Your reflection memo is your chance to tell me anything you want me to know before I read your project. For this project, your reflection memo will give me the link to your spreadsheet on Google Drive and the link to your analysis memo if you created one. You will also tell me about what you have written. Follow these instructions to submit your work:

  1. Go to the Assignments tab on the left menu in Scholar.
  2. Choose “P4: Proposal.”
  3. Scroll down to the text box below the headings Submission and Assignment Text. You will write your memo in this box. (Alternately, you can write in a word processor/Google Doc, and copy/paste your text into this box.)
  4. Add your memo headers (To, From, Subject, and Date). For your reflection memo, you’ll use the following:
    • Address your memo to me (Traci) and from yourself (use your name).
    • Add a subject line that indicates this is your reflection memo and which project it is for.
    • Add the current date.
  5. Insert a horizontal divider line using the button indicated with the red arrow in the image below:
    Insert Horizontal Line button in Scholar
  6. Introduce your project—what are your overall goals, what grade have you aimed for, and what documents have you written for the project?
  7. Add the Share link to the document on your Google Drive. Use the instructions for how to get the Share link on the FAQ site if you are unsure how to share documents.
  8. Tell me what I need to know to understand the information you have included in your document.
  9. Tell me anything else you want me to know about the the layout and design..
  10. Add a concluding section that tells me anything else you want me to know about your project.
  11. Agree to the Honor Code by clicking the checkbox at the bottom of the page in Scholar. You cannot finish submitting the project without clicking that checkbox (and it’s easy to miss).
  12. Submit your Project, and save a copy of the confirmation and submission ID. If something goes wrong in Scholar, you can contact 4HELP with that information.
  13. You’re done! Project 5 will be a progress and completion report that focuses on the work you have done during the term. Project 6 (the final exam) is the job application materials you proposed in Project 4.

Peer Review for Project 4

This is the post for the August 4, 2014 class meeting.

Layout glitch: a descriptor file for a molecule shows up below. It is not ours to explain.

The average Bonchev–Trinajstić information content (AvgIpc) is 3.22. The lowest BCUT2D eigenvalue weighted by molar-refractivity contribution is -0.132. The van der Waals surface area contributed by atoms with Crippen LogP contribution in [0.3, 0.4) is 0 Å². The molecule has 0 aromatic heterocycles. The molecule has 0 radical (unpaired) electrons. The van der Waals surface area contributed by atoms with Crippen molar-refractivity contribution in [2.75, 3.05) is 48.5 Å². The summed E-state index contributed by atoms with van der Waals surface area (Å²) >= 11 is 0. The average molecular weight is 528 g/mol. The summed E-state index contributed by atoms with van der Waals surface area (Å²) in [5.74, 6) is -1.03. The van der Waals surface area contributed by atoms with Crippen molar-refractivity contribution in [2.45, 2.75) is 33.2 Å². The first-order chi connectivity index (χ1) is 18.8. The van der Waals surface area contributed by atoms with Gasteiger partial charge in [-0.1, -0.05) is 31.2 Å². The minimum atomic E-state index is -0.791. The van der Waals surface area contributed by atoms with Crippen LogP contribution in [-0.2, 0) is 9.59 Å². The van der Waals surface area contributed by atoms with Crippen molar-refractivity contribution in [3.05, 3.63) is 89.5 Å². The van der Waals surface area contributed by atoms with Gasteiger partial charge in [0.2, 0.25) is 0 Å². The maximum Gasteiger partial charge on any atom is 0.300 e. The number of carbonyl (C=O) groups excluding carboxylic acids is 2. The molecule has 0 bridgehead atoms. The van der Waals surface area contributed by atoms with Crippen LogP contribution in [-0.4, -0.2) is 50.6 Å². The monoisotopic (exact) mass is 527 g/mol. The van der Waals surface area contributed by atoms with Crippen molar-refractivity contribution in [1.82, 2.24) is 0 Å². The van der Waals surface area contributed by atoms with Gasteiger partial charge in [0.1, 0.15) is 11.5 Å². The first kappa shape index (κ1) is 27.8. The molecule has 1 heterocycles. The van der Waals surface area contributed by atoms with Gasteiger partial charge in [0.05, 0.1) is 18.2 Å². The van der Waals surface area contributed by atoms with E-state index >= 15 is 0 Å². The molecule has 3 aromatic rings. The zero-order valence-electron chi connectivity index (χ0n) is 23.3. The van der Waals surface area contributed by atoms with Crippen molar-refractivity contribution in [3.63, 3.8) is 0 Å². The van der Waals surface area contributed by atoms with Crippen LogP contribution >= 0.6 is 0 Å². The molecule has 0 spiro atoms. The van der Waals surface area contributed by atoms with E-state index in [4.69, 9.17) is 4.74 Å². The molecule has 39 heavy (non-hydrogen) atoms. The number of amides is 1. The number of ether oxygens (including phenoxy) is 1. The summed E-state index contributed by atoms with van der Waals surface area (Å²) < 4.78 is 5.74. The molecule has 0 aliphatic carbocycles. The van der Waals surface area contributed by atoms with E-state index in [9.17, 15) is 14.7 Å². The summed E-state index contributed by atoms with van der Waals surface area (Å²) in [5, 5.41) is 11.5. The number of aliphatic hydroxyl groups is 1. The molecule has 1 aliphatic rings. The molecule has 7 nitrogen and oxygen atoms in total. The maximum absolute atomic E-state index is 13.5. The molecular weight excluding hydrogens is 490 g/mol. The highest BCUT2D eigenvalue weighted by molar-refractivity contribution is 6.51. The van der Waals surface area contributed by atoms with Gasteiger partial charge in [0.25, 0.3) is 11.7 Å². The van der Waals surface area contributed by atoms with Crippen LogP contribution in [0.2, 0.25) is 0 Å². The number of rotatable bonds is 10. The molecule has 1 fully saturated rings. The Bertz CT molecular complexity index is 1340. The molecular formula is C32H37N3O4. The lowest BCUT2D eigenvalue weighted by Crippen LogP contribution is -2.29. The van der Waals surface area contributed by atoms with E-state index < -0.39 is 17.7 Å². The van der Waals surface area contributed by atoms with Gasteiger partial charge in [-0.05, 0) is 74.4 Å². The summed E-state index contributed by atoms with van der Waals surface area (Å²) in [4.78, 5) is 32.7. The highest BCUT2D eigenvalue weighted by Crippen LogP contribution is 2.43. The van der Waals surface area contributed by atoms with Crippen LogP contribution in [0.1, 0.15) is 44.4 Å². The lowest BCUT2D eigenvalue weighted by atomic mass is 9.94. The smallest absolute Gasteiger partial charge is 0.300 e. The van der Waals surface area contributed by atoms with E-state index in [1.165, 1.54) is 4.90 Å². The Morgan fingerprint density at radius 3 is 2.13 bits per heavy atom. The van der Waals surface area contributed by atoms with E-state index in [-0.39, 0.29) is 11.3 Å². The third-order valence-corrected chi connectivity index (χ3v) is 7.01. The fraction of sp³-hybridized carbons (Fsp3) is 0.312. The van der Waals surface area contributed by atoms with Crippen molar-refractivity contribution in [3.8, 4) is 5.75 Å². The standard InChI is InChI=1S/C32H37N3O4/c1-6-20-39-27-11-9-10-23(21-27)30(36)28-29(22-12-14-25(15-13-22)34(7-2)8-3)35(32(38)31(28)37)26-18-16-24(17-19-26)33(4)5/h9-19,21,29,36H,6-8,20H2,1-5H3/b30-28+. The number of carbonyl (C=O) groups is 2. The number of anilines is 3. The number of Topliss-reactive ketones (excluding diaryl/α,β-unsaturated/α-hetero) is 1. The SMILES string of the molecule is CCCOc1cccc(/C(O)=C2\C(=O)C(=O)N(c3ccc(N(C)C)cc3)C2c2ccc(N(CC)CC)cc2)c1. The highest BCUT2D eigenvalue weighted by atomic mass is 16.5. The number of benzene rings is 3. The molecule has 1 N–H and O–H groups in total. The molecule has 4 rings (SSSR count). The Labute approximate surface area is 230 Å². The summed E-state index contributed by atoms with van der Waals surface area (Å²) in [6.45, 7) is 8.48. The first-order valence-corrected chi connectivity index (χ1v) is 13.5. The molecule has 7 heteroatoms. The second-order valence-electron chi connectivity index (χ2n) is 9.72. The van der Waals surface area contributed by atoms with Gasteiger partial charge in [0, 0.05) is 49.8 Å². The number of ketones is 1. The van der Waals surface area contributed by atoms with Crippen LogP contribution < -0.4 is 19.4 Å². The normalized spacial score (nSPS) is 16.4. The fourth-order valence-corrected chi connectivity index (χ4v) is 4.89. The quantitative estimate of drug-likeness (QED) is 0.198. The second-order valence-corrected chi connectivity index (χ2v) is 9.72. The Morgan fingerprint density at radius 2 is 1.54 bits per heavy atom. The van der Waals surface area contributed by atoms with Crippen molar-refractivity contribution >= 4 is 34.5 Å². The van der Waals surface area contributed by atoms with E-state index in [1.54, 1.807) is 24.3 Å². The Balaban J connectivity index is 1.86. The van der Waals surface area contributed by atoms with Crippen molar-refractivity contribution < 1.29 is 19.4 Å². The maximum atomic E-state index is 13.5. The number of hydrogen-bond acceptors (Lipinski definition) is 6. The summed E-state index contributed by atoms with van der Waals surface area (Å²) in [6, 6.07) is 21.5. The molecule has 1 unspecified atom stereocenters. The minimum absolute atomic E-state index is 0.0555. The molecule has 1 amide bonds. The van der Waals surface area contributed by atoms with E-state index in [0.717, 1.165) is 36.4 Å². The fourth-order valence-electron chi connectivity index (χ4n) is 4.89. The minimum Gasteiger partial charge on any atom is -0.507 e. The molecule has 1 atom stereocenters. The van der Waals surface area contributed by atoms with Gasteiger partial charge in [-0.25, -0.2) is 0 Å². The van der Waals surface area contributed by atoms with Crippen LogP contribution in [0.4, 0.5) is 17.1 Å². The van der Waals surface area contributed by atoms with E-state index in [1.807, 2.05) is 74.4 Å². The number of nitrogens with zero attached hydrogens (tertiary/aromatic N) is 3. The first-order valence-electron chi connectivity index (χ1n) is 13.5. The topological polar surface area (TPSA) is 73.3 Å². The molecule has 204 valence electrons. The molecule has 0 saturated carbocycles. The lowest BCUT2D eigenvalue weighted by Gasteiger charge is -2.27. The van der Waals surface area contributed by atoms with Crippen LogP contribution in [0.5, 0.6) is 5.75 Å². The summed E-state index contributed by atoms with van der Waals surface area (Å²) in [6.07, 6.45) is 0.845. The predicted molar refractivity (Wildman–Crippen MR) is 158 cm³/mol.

Today, we have peer review for Project 4 scheduled. We’ll follow the same process as we have on the other assignments, so this should be routine for you this time. I hope to have feedback on the work you have submitted to you soon.

Class Work for August 4

Today we focus on peer review for Project 4, using Google Drive. The process will be just like the peer review you did last week. Here are the tasks to complete for today’s work:

  • Refresh yourself on the documentation for the comment system in Google Drive.
  • Post drafts for Project 4 in the forums.
  • Respond to two students on Google Drive and in the forums.
  • Review the comments on your own work.

Refresher on the Google Drive Comment System

If you need a reminder on the comment and sharing systems in Google Drive, use the step-by-step instructions for how to use Google Drive for peer review on the FAQ site, which includes details on how to share your document, how to comment, and how to respond to comments.  If you need a more detailed explanation, be sure to check out the Lynda video on “Commenting on a file.”

Posting Your Drafts for Project 4

You will post the share link to your draft in the forums:

  1. Go to the Project 4: Proposal for Job Application Materials forum, and create a topic for your draft with your name or your username (e.g., “Traci’s proposal”).

  2. Post a reply in your topic, doing the following:
    • If you do not want to share your last name in the forums, change it in your draft to a pseudonym. You can use a generic last name like Doe or Smith, or you can change it to Lastname.
    • Share the link(s) to your Project 4 drafts in Google Docs, using the FAQ linked in the Refresher section above.
  3. Let your classmates know about any specific concerns that you want them to consider as they comment on your draft.

  4. Be sure to Preview your draft to make sure everything shows up the way you want it to, and then submit your post.

Responding to Your Classmates’ Drafts

Follow these instructions to respond to your classmates’s drafts:

  1. Read and comment on the drafts of at least two of your classmates:

    • Find one post that no other student has replied to (so that we can be sure everyone gets a reply).
    • Find a second post that has only one other student reply.
  2. Use the Share link to go to your classmate’s draft on Google Drive and do the following:

    • Check the title of the document(s), and add a comment to tell your partner if it is clear and effective.
    • If you notice any spelling errors, punctuation errors, or typos, mark them as you read, but please focus more on the content rather than editing.
    • Add comments on the content of the draft. Comment on at least three things your classmate does well and at least three things that your classmate could improve on. It’s fine (excellent, even) to include more than the minimum number of comments.